On the last day before summer vacations Michael receives a glowing, but anonymous, love-letter. He suspects, or better: hopes, it's from Deborah, the girl he's after since a while, but who ... See full summary »
C. Thomas Howell,
Terry Griffith has got it all -- looks, popularity, the perfect college boyfriend, and an article that's a shoo-in to win her a summer internship at the local newspaper... or so she thinks.... See full summary »
Arthur is a happy drunk with no pretensions at any ambition. He is also the heir to a vast fortune which he is told will only be his if he marries Susan. He does not love Susan, but she ... See full summary »
A high-school gym teacher has big plans for the summer, but is forced to cancel them to teach a "bonehead" English class for misfit goof-off students. Fortunately, his unconventional brand ... See full summary »
Julie, a girl from the valley, meets Randy, a punk from the city. They are from different worlds and find love. Somehow they need to stay together in spite of her trendy, shallow friends. Written by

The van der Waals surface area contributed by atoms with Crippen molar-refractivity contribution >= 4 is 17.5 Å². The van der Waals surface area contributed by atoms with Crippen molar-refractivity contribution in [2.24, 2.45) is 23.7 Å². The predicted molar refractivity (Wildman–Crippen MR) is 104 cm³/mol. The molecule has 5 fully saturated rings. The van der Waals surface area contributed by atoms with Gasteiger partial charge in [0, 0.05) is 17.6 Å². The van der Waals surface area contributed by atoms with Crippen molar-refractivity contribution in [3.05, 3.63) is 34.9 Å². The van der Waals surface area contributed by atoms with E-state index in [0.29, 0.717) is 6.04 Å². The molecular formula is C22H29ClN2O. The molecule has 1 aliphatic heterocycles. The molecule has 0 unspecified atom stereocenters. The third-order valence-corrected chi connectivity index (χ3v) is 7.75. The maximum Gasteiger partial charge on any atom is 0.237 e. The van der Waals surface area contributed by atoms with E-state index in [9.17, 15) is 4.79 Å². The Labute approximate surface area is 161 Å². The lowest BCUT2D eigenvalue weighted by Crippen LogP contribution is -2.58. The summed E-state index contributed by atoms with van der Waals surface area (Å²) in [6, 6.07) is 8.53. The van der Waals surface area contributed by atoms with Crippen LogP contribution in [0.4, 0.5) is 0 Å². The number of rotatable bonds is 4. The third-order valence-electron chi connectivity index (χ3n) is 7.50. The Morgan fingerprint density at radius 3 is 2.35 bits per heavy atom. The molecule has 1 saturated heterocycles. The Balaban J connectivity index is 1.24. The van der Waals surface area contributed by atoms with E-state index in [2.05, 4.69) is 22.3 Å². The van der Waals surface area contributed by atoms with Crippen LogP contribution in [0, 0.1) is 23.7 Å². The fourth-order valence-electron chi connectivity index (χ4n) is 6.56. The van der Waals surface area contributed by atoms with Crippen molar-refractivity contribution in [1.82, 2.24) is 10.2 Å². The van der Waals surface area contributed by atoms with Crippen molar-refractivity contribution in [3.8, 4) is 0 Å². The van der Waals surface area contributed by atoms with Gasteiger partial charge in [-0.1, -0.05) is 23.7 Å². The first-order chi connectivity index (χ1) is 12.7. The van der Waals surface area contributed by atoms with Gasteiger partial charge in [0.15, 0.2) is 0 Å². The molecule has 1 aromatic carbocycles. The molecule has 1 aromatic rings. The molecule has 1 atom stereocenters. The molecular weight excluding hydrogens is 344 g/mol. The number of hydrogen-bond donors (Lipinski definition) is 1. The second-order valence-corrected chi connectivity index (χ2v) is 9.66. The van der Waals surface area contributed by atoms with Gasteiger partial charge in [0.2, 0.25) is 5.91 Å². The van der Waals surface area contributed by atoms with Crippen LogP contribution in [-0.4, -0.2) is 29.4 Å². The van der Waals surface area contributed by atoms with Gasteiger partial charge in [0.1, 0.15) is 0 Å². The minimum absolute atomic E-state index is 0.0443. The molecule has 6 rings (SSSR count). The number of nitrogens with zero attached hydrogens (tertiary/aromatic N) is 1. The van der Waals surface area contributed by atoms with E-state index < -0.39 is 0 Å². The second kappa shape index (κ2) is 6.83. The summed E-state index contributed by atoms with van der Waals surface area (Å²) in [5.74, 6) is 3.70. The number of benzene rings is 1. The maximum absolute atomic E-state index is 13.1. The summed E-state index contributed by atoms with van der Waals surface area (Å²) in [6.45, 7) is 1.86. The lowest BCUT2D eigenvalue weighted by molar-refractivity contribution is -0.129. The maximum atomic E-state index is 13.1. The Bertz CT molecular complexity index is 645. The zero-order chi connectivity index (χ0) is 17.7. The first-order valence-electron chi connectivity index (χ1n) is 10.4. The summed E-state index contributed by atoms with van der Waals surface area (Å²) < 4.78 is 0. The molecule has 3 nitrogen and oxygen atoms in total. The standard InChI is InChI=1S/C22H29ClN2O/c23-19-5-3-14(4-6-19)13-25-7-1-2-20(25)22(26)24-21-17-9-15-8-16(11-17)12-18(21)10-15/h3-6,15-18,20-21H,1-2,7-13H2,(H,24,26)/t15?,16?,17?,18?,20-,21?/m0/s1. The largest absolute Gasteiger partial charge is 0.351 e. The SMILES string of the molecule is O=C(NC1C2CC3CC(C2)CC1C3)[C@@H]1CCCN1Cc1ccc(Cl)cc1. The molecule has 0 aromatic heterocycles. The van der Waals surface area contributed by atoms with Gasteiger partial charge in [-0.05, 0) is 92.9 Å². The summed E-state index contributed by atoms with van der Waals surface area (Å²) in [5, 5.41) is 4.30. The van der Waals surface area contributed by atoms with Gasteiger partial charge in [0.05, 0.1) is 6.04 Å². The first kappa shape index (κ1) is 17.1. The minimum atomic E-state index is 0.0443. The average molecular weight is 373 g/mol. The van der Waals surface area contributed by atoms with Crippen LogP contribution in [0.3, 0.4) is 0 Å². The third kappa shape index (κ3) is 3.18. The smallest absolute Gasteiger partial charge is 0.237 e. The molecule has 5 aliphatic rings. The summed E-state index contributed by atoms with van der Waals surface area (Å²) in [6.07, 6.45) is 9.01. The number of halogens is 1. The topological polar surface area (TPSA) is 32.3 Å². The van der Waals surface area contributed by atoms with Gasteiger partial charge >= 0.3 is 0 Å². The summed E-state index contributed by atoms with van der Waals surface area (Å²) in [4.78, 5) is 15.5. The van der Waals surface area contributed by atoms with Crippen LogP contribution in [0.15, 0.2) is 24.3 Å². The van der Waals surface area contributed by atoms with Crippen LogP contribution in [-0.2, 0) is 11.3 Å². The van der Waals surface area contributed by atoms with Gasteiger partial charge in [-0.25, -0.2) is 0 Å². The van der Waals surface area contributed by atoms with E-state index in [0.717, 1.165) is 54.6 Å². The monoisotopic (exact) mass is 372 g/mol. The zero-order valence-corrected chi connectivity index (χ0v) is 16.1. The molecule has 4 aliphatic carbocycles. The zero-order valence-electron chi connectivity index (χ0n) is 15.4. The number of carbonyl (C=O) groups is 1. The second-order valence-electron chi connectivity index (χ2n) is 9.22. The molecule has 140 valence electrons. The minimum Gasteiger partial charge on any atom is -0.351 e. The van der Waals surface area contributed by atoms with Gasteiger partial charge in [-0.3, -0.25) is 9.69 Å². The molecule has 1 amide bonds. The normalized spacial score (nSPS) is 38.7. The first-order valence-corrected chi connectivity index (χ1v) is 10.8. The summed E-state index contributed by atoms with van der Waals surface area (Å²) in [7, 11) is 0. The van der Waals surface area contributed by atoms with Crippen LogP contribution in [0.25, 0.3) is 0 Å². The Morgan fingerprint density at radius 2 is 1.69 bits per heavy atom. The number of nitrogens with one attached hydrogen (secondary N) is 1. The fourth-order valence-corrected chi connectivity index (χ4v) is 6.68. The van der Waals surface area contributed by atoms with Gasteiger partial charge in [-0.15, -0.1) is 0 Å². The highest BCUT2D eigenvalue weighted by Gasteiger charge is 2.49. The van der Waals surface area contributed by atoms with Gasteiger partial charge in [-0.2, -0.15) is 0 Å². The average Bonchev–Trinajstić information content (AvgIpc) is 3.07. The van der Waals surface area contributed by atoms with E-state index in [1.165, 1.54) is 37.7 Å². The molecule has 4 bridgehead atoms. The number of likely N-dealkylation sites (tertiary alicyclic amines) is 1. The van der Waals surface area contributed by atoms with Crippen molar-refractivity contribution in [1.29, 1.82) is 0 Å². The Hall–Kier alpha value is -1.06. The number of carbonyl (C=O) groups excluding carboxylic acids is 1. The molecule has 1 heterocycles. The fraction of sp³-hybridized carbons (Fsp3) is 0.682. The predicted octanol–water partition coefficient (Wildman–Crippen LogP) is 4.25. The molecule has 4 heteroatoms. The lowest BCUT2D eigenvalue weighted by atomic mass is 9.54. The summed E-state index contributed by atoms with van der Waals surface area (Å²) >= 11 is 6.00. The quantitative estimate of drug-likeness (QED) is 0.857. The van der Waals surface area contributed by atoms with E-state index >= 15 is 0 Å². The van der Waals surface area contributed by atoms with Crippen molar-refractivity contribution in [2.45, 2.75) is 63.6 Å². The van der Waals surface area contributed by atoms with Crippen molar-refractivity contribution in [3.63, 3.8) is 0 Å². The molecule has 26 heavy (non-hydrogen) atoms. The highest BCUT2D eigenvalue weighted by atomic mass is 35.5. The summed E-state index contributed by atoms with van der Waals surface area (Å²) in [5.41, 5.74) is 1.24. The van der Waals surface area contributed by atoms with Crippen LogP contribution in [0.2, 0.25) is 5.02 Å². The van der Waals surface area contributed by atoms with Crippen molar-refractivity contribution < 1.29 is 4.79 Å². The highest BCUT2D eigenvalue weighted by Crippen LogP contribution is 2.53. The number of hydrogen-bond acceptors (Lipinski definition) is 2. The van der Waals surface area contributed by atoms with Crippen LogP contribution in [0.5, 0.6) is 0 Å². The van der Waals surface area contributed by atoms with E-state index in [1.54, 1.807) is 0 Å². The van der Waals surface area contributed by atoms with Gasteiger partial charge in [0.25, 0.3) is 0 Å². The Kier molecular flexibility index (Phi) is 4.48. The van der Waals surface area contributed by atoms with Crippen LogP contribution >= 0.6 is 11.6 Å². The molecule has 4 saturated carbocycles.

Josh Pasnak <email@example.com>
Director Martha Coolidge was required by the film's producers to show female breasts at least four times. They felt it would make the movie more appealing to younger males. See more »
When the teacher is giving her speech before introducing the prom king and queen, she takes her glasses off and keeps them off for the rest of her speech. During the shots where Randy and Tommy are fighting, however, the teacher is shown in the background with her glasses on. The teacher's glasses are still off when the curtain pulls back to reveal Randy punching out Tommy, but right before she faints from the sight, her glasses are back on her face. See more »
In the tradition of "Romeo and Juliet," a punker named Randy (Nicholas Cage) begins a relationship with shallow teenage girl named Julie (Deborah Foreman), but peer pressure from her equally shallow friends forces her to break up and go back to her ex-boyfriend (Michael Bowen). Randy refuses to take this lying down and tries to get Julie back. Will he succeed?
Fine performances by Cage, Foreman, Frederick Forrest and Colleen Camp (as Julie's hippie parents), sensitive directing by Martha Coolidge, and totally tubular soundtrack by Modern English, The Plimsouls, and Men at Work (to name a few) makes this fun sleeper one of the best 80's teen comedies (fer shure).
My evaluation: *** out of ****
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